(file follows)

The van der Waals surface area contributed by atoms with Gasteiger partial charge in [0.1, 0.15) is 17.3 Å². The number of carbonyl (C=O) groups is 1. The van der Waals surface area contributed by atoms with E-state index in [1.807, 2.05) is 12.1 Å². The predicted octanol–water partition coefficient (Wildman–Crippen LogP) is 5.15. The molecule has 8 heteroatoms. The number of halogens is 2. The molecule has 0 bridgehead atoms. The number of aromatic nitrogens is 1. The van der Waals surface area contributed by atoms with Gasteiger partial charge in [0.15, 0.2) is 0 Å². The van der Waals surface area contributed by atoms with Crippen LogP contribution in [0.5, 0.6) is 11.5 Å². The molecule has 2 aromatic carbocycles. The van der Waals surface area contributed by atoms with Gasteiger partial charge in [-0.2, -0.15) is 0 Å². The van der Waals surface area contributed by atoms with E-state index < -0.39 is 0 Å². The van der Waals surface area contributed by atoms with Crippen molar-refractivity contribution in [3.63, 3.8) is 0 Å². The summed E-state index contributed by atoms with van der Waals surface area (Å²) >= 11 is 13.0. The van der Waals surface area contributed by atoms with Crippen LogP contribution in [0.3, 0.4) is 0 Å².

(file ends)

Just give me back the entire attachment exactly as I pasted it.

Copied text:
The van der Waals surface area contributed by atoms with Gasteiger partial charge in [0.1, 0.15) is 17.3 Å². The number of carbonyl (C=O) groups is 1. The van der Waals surface area contributed by atoms with E-state index in [1.807, 2.05) is 12.1 Å². The predicted octanol–water partition coefficient (Wildman–Crippen LogP) is 5.15. The molecule has 8 heteroatoms. The number of halogens is 2. The molecule has 0 bridgehead atoms. The number of aromatic nitrogens is 1. The van der Waals surface area contributed by atoms with Gasteiger partial charge in [0.15, 0.2) is 0 Å². The van der Waals surface area contributed by atoms with Crippen LogP contribution in [0.5, 0.6) is 11.5 Å². The molecule has 2 aromatic carbocycles. The van der Waals surface area contributed by atoms with Gasteiger partial charge in [-0.2, -0.15) is 0 Å². The van der Waals surface area contributed by atoms with E-state index < -0.39 is 0 Å². The van der Waals surface area contributed by atoms with Crippen molar-refractivity contribution in [3.63, 3.8) is 0 Å². The summed E-state index contributed by atoms with van der Waals surface area (Å²) >= 11 is 13.0. The van der Waals surface area contributed by atoms with Crippen LogP contribution in [0.3, 0.4) is 0 Å².